CUNA attends forum on eClosings, study shows reduced complexity
WASHINGTON (8/6/15)--A Consumer Financial Protection Bureau (CFPB) study on its eClosings project found that borrowers can benefit from the electronic closings process. CUNA and participating credit unions attended a forum Wednesday hosted by the CFPB regarding the eClosings pilot project.
The CFPB first announced the pilot program last year and selected seven financial institutions, including two credit unions. Amy Moser, mortgage services manager, Mountain America CU, West Jordan, Utah, and Lorraine Stewart, vice president of mortgage lending, BECU, Tukwila, Wash., spoke at Wednesday’s forum.
The results of the pilot program indicate that those who closed their mortgage using an electronic platform are generally better off on measures of understanding, efficiency, and feeling empowered than borrowers who used only paper forms.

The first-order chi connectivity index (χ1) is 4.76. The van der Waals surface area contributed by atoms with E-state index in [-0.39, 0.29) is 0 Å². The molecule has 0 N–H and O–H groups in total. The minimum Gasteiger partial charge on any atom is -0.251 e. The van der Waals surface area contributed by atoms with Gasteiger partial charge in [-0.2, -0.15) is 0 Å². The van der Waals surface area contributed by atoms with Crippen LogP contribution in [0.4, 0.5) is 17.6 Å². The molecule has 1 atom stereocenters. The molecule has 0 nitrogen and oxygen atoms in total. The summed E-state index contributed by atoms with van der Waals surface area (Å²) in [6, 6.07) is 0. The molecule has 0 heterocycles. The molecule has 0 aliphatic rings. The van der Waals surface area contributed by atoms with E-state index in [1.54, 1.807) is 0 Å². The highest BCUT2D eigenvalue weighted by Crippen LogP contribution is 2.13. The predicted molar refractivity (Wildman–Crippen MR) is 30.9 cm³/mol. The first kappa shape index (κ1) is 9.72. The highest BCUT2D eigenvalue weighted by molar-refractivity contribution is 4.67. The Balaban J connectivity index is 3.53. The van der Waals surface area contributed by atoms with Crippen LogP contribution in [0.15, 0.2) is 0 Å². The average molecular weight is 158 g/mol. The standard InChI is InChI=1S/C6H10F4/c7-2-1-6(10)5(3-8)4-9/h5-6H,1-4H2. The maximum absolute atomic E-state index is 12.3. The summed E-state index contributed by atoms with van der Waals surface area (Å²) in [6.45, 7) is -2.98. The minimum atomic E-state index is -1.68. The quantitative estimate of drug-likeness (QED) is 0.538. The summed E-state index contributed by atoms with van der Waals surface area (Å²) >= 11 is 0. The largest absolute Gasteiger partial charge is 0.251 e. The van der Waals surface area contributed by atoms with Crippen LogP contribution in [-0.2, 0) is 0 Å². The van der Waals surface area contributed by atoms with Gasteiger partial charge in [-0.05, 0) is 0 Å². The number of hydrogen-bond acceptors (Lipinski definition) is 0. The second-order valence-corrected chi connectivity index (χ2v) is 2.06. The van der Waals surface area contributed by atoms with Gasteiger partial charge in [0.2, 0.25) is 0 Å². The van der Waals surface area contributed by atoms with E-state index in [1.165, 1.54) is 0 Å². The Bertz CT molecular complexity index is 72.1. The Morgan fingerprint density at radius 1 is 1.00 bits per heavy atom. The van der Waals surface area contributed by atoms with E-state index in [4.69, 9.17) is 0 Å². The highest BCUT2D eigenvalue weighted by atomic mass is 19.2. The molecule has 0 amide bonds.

The pilot program was the result of an April 2014 CFPB study that outlined a number of the most troublesome aspects of the closing process. The study took place over four months, involved more than 3,000 consumers, four technology companies and many settlement agencies and real estate professionals.
Specifically, the report found eClosings could help with:
Increasing consumer understanding. The CFPB examined consumer understanding of the process; terms and fees; and justifications for any differences between quotes and final costs. The study found a 7% positive difference in perceived understanding scores for borrowers using eClosings compared with borrowers using paper documents;
Making closings more efficient. The survey asked consumers about perceptions of delays, errors in the documents and the time between important steps. The study found a 17% positive difference in scores for borrowers using eClosings compared with borrowers using paper documents; and
- Increasing feelings of consumer empowerment. The survey asked consumers questions regarding control over the closing process; and having sufficient time to review documents, ask questions, and flag concerns. The study found a 15% positive difference in the scores for the eClosings borrowers compared with borrowers using paper documents.